Computer education has been a missed opportunity for 10 years, leading to a widespread lack of IT knowledge felt across the UK economy.
Advocates founder and former Skype vice president, Russ Shaw. (TLA)
After addressing members of private sector technology and business coalition Tech London Advocates (TLA), its founder Russ Shaw warned that changes must be made across the IT curriculum if the UK economy is to fully benefit from the capital's thriving technology startup hub.
Speaking to IBTimes UK, Shaw, a former Skype vice president, said: "It's apparent that ICT hasn't been taught properly in our schools at all and has been a missed opportunity for about 10 years. The good news is that [the government is] getting the message and changing the curriculum, but we've got to move faster."
Shaw's thoughts were echoed by TalkTalk Group CEO Dido Harding, who spoke to the 200-plus TLA members attending the initiative's six-month milestone at Canary Wharf's Level 39 startup accelerator.
Harding gave examples of where a lack of proper IT education for children is preventing diverse sectors of the UK economy from performing as well as they could.
"I think it's shocking that there are 7.5 million adults in the UK that have never used the internet at all," Harding said. "I think it's horrifying that only a third of British small and medium businesses have got a transactional website - the ones that have are growing five to six times faster, not surprisingly, than the ones that don't - and only 20% of UK charities have the ability to take fundraising online."
Far from a digital nation
Despite the government's Tech City Investment Organisation in east London helping to produce high profile tech startups, Harding claims the UK as a whole is "a long way from being a digital nation...[to improve this] it's not just about the business, it's about the social value that an innovative and thriving tech-led economy brings. And for me it starts right at the earliest stages of education."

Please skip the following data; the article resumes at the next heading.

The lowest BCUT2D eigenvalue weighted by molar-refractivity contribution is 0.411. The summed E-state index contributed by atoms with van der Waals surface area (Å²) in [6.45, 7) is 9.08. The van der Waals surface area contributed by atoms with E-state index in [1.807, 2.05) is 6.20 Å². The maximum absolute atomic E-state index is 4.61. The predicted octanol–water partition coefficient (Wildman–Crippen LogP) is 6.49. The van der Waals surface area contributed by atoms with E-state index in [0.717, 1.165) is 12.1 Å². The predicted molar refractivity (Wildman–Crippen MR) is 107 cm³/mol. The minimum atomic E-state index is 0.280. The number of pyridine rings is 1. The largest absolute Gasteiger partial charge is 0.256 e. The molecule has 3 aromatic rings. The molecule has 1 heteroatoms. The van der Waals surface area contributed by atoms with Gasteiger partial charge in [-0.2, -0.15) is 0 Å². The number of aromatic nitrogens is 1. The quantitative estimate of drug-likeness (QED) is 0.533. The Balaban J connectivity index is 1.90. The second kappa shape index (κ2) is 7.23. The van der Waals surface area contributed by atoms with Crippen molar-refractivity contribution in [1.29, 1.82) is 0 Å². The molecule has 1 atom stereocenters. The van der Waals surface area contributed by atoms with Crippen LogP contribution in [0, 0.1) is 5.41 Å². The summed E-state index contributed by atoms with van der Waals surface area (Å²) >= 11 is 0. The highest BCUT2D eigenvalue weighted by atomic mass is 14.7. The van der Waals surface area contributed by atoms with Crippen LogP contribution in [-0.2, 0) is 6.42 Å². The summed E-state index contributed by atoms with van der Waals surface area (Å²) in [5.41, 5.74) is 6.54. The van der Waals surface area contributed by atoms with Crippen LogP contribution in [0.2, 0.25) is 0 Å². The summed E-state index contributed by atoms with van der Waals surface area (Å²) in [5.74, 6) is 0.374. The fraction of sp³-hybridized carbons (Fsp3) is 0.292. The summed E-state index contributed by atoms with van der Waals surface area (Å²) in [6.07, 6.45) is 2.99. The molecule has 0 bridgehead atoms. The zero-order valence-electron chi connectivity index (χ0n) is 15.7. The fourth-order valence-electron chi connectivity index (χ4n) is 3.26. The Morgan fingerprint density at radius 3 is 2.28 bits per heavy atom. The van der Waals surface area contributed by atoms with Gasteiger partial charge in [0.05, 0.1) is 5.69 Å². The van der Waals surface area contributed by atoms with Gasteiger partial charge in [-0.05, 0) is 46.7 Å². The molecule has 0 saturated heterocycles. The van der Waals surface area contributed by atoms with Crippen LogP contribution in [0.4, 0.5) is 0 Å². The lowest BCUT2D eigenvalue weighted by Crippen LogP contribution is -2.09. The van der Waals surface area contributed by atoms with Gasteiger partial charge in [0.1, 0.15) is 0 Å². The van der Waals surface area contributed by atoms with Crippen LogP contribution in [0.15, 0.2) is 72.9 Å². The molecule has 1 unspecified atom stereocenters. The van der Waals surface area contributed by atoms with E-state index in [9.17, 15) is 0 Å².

Apple's recent hiring of Burberry CEO Angela Ahrendts means there are now just two female CEOs of FTSE 100 companies. Addressing the lack of women in both technology and business roles, Harding said: "The reason you haven't got enough women in technology is there aren't enough seven-, eight- and nine-year-old girls learning how to code. We've got to start there if we're going to change it."
Shaw agrees, asking: "How do we get [children] to look at starting companies, to really be that next generation to carry the mantel forward?"
To answer this, TLA has grown from 150 members at its launch in April, to more than 300 now. These members include Harding, as well as leading industry figures from finance, technology and education; every member has seen success in their field, and is now using their expertises and experience to educate both the next generation of entrepreneurs and big business, which they believe could benefit from adopting a startup mentality.
By working together, Shaw claims startup entrepreneurs and big businesses can create a win-win situation. "The startup gains access to customers, funding, infrastructure and revenues, and the large corporate gets access to innovative ideas and entrepreneurial thinking."
TLA's members are split up into a number of working groups, each targeting areas such as education, women in technology, venture capitalist investment, and immigration.
Tech London Advocates will now continue to expand before meeting again in the spring; in the meantime its members will donate their free time to establish relationships between startups, investors, and big business.
To report problems or to leave feedback about this article, e-mail:
To contact the editor, e-mail: